Watch the story of William Robert Grove in Eni's MINDS series, where we travel through time seeking scientists.

El Salvador's President Nayib Bukele is an unusual politician. The 39-year old political outsider boasts of his political triumphs on TikTok, dons a suave casual uniform (backwards-facing cap; leather jacket; tieless ), and refuses to abide by Supreme Court rulings.

Bukele also enjoys one of the world's highest approval ratings, and that's what helped his New Ideas party clinch a decisive victory in legislative elections on February 28, securing a close to two-third's supermajority (75 percent of the vote had been counted at the time of this writing).

His triumph will resonate far beyond the borders of El Salvador, Central America's smallest country, home to 6.5 million people. Now that Bukele has consolidated power in a big way, here are a few key developments to keep an eye on.

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Now that millions of high-priority Americans have been vaccinated, many people in low-risk groups are starting to ask the same question: when's my turn? Dr. Anthony Fauci, America's top infectious diseases expert, has an answer, but probably not the one they're hoping for: "It probably won't be until May or June before we can at least start to get the normal non-prioritized person vaccinated." On GZERO World, Dr. Fauci also addresses another burning question: why aren't schools reopening faster? And while Dr. Fauci acknowledges that reopening schools must be a top priority, he has no quick fixes there, either. In fact, that's kind of a theme of the interview.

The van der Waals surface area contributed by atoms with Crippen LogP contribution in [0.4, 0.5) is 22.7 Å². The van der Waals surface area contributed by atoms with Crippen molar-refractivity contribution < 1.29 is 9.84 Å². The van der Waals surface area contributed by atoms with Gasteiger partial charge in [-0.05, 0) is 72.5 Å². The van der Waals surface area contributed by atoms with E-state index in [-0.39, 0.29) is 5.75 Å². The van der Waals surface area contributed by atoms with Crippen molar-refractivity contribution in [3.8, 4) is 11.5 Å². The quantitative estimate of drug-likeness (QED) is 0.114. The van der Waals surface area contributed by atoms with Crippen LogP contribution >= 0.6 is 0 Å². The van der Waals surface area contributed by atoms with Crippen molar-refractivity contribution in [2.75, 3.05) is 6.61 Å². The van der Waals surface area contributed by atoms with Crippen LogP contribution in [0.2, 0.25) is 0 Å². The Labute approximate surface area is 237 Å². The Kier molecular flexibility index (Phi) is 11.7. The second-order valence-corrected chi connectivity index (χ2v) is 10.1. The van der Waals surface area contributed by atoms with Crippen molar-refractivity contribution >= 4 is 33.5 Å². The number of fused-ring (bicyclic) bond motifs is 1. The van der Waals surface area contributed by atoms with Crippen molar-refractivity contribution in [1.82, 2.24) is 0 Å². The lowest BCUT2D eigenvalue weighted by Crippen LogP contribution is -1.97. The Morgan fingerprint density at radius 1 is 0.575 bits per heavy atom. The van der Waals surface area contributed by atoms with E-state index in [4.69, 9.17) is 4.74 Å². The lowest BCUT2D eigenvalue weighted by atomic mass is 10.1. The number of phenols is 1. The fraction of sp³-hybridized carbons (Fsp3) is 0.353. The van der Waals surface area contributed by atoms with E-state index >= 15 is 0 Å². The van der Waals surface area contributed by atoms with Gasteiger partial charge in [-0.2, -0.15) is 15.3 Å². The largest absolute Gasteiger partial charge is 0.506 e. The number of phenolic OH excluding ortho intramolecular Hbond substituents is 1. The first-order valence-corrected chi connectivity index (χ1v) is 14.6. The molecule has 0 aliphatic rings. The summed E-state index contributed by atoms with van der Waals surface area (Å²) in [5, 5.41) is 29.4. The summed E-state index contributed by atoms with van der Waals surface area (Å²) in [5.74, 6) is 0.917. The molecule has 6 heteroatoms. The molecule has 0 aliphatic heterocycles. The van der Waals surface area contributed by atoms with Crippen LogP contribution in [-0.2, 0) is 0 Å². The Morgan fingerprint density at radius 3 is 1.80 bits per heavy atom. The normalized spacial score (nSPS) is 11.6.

Watch the GZERO World episode: Dr. Fauci's Pandemic Prognosis

Ian Bremmer's Quick Take:

I thought I would talk today, I haven't spoken much about former President Trump since he's no longer president and I intend to continue that practice. But given this weekend and the big speech at CPAC and the fact that in the straw poll, Trump won and won by a long margin. I mean, DeSantis came in number two, but he's the Governor of Florida, CPAC was in Orlando, so that's a home court bias. In reality, it's Trump's party. And I think given all of that, it's worth spending a little bit of time reflecting on what that means, how I think about these things.

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Ian Bremmer's Quick Take:

Hi, everybody. Ian Bremmer here, and as we head into the weekend, a Quick Take on, well, the first bombing campaign of the new Biden administration. You kind of knew it was going to happen. Against some Iranian-backed militias in Syria, looks like a couple of dozen, perhaps more killed, and some militia-connected military facilities destroyed. I think there are a few ways to look at this, maybe three different lenses.

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The GZERO World Podcast with Ian Bremmer. Listen now.

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Biden strikes Syria. Now what?